A wave of Facebook friends have been informing me that they are “moving” to other social networks such as MeWe and Parler. While the long-term sustainability of these alternative social networks is an open-ended question as of the time of this writing, I don’t foresee the bigger problems inherent to democratized public forums, such as state-sponsored disinformation campaigns, becoming a thing of the past.
Assumption: Purely democratic groups don’t scale very well.
Compound this with the Doctrine of Total Depravity, namely that man is born sinful by nature. I believe this is the key contributor to the problems we encounter on the Web. This is because technology will never inherently mitigate our nature. The best it can do is limit the effects of some of the symptoms (such as banning users for using racist words).
Whilst Shinto religious beliefs are not part of my faith, asking the famous Marie Kondo question of “what sparks joy” is a valid question to ask oneself when evaluating your choices of interactions and entertainment. For me, I experience the most joy interacting individually and in smaller groups with my messaging apps. I use Discord, Slack, WhatsApp, and Facebook Messenger daily.
Assumption: If I experience the most joy in messaging apps then many others do as well.
Instead of fixing the problem by making massively-scaled forums, I believe that smaller, human-moderated groups on messaging apps, which I consider the Web’s equivalent of “treehouses”, are more likely to isolate some of the problems the come with massive scale.
What constitutes a successful “treehouse”? Here is my working rubric.
- Less than 50 total members – I admit, it’s an arbitrary number. You might be able to succeed with a larger number if your moderation is working well, but make sure your community doesn’t get so big that it lacks personality and/or collapses under its own weight. If your Discord group gets so big that you have to rate-limit users’ posts, for example, then it’s too big.
- At least 1 moderator per 10 members – I’ve seen drama happen on a messaging app group as small as 4 people on more than one occasion. Delegate the most mature, most qualified individuals to enforce against sinful behavior and sinful content.
- Enact rules meant to stop slurs and to stop intimidating behavior against women – there are certain forms of sinful behavior on the Internet that are frequently inflicted against women and minorities. For example, commentary on a woman’s appearance to objectify her or using Anti-Semitic slurs on Jewish group members. It is horrifying to behold, but even people who claim to know Jesus will engage in this behavior. Even if the perpetrator “didn’t mean it” your group will need a zero-tolerance policy in regards to this behavior.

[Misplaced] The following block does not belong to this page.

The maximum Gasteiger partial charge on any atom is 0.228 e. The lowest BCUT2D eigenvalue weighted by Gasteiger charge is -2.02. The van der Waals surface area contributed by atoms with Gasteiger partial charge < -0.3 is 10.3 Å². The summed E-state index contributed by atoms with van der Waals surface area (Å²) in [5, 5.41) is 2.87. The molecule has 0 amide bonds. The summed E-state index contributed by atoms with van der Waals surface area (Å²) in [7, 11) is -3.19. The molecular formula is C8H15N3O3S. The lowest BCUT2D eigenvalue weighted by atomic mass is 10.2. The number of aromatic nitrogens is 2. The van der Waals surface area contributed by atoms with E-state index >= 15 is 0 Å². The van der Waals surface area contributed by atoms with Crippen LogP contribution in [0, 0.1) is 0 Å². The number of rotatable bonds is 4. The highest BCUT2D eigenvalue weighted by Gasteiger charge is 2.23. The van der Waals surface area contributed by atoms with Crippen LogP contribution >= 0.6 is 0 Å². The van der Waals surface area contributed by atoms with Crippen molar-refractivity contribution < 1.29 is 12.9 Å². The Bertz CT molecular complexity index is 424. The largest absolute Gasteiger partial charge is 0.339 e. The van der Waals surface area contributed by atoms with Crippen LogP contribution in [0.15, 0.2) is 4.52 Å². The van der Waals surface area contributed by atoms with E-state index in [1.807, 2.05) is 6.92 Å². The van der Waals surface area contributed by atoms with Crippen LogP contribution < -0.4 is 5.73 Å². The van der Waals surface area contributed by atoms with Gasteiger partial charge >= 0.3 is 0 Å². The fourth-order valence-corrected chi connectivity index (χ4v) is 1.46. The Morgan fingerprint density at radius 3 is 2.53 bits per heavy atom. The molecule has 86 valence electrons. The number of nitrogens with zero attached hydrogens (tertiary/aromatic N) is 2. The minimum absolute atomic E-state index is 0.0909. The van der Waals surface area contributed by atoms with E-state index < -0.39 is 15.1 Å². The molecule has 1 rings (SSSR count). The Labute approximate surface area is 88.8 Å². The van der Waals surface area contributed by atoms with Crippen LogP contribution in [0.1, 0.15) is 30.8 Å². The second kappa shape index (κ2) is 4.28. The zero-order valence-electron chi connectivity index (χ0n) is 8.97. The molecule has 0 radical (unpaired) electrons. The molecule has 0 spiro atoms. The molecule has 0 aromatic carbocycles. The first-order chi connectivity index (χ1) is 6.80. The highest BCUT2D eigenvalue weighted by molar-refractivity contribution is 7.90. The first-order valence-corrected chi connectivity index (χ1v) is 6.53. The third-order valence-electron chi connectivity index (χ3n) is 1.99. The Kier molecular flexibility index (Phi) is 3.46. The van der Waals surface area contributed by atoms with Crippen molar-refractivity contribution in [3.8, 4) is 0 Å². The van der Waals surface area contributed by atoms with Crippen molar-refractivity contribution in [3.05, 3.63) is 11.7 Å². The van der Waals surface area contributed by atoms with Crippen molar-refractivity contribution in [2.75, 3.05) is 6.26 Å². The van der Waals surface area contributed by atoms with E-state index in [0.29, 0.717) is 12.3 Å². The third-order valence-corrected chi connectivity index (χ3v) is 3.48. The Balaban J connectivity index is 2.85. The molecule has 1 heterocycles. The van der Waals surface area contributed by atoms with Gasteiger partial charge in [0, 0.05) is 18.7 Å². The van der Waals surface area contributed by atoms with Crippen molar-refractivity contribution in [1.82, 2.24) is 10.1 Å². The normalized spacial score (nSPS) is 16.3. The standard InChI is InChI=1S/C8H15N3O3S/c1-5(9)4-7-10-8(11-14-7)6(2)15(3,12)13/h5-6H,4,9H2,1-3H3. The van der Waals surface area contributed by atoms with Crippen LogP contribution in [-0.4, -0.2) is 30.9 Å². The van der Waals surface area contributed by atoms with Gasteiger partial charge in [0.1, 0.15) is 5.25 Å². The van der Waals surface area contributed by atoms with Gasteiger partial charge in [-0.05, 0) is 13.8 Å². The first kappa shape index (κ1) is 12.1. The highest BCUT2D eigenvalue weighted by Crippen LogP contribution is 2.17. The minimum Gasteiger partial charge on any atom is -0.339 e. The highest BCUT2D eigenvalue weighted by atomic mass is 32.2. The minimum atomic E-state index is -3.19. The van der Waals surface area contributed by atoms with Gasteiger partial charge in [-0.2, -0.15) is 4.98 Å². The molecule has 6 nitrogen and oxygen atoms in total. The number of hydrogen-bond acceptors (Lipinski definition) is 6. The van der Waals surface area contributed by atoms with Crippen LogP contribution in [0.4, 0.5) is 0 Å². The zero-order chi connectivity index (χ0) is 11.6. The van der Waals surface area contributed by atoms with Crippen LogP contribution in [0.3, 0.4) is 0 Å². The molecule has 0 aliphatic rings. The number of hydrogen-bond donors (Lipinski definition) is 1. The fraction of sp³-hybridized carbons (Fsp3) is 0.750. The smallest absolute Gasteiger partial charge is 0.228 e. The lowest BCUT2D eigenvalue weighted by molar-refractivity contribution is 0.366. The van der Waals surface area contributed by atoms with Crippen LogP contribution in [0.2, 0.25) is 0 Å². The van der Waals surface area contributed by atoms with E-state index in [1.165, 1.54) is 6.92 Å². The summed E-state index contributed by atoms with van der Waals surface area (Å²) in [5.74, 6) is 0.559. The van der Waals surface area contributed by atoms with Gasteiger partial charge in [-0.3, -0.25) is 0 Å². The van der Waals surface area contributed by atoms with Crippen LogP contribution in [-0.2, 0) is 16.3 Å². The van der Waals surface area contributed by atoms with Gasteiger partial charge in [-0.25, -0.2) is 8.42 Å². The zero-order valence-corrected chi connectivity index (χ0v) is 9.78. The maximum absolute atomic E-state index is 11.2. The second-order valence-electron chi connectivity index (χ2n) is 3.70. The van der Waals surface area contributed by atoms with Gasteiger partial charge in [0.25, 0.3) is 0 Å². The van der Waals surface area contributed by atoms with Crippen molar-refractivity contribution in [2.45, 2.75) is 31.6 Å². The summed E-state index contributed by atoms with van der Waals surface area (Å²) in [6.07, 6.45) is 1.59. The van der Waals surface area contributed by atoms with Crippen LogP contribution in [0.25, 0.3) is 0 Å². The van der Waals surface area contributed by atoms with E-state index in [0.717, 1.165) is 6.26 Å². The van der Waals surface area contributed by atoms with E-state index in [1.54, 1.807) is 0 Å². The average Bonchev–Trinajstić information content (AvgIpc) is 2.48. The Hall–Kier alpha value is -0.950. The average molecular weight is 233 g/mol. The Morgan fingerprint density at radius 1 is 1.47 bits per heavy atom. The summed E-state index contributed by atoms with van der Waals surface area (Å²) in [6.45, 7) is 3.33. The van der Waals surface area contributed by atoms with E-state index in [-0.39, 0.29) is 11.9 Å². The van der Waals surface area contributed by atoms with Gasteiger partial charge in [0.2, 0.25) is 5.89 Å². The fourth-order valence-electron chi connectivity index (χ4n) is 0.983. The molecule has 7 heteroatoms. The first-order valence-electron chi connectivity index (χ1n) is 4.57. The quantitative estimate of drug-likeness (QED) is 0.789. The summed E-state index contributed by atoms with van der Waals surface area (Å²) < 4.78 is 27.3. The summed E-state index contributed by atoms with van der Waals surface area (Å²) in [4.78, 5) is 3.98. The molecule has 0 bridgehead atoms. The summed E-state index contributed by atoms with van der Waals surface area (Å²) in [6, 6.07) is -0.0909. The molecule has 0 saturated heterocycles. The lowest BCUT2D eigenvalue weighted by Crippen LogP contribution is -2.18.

- A consistent Meritocracy, not an inconsistent Democracy – promote the best-behaved members with more privileges, demote or remove members who refuse to stop committing repeat offenses. Smaller groups can do this organically, but larger groups could benefit from a rubric of some kind.
- Don’t censor cordial disagreement, even when the person you disagree with is wrong – Different people coming from different perspectives are bound to disagree. Assuming it is a polite disagreement that does not directly promote harm against anybody, the worst thing you can do is censor disagreement when a thoughtful discussion in a small setting is possibly more likely to change minds than a public forum. However, if you are concerned that political discussion is bound to be divisive in your group, then it stands to reason to ban political discussion (like I have in my private Discord group) but make sure to enforce it consistently.
- Friendly vibes, not strict vibes – This is a tough one to balance when you have rules. One way to you could institute friendly vibes is to be very welcoming of newcomers and to post wholesome content frequently. Puppy and kitten pics are what the Web was made for! Another way to keep up a friendly vibe is to remind people of the rules in a private chat instead of in front of the whole group. Just be nice and be creative in how to be nice.
There is no substitute for in-person communication, and even more so there is no substitute for being controlled by the Holy Spirit. For those moments where we are interacting from a distance, especially during the COVID-19 pandemic, I hope the above tips will help you in interacting in a Sprit-led manner, perhaps in ways you haven’t considered yet.